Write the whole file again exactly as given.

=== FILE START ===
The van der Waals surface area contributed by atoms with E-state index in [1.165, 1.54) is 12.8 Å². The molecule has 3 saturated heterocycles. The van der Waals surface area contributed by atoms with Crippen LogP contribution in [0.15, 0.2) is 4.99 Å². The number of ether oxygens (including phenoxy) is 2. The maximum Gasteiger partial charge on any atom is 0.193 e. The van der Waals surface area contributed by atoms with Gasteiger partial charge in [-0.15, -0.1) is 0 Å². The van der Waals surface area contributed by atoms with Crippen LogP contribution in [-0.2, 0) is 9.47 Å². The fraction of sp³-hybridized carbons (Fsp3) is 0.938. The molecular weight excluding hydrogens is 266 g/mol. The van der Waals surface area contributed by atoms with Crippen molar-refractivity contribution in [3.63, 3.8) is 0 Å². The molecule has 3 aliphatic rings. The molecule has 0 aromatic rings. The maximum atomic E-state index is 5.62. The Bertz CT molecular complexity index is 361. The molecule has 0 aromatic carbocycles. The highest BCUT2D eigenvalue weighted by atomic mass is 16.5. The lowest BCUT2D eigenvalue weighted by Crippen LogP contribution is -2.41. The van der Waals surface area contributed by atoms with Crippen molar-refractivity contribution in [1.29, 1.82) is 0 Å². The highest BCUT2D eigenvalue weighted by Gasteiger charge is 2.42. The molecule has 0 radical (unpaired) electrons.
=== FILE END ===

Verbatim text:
The van der Waals surface area contributed by atoms with E-state index in [1.165, 1.54) is 12.8 Å². The molecule has 3 saturated heterocycles. The van der Waals surface area contributed by atoms with Crippen LogP contribution in [0.15, 0.2) is 4.99 Å². The number of ether oxygens (including phenoxy) is 2. The maximum Gasteiger partial charge on any atom is 0.193 e. The van der Waals surface area contributed by atoms with Gasteiger partial charge in [-0.15, -0.1) is 0 Å². The van der Waals surface area contributed by atoms with Crippen LogP contribution in [-0.2, 0) is 9.47 Å². The fraction of sp³-hybridized carbons (Fsp3) is 0.938. The molecular weight excluding hydrogens is 266 g/mol. The van der Waals surface area contributed by atoms with Crippen molar-refractivity contribution in [3.63, 3.8) is 0 Å². The molecule has 3 aliphatic rings. The molecule has 0 aromatic rings. The maximum atomic E-state index is 5.62. The Bertz CT molecular complexity index is 361. The molecule has 0 aromatic carbocycles. The highest BCUT2D eigenvalue weighted by atomic mass is 16.5. The lowest BCUT2D eigenvalue weighted by Crippen LogP contribution is -2.41. The van der Waals surface area contributed by atoms with Crippen molar-refractivity contribution in [1.29, 1.82) is 0 Å². The highest BCUT2D eigenvalue weighted by Gasteiger charge is 2.42. The molecule has 0 radical (unpaired) electrons.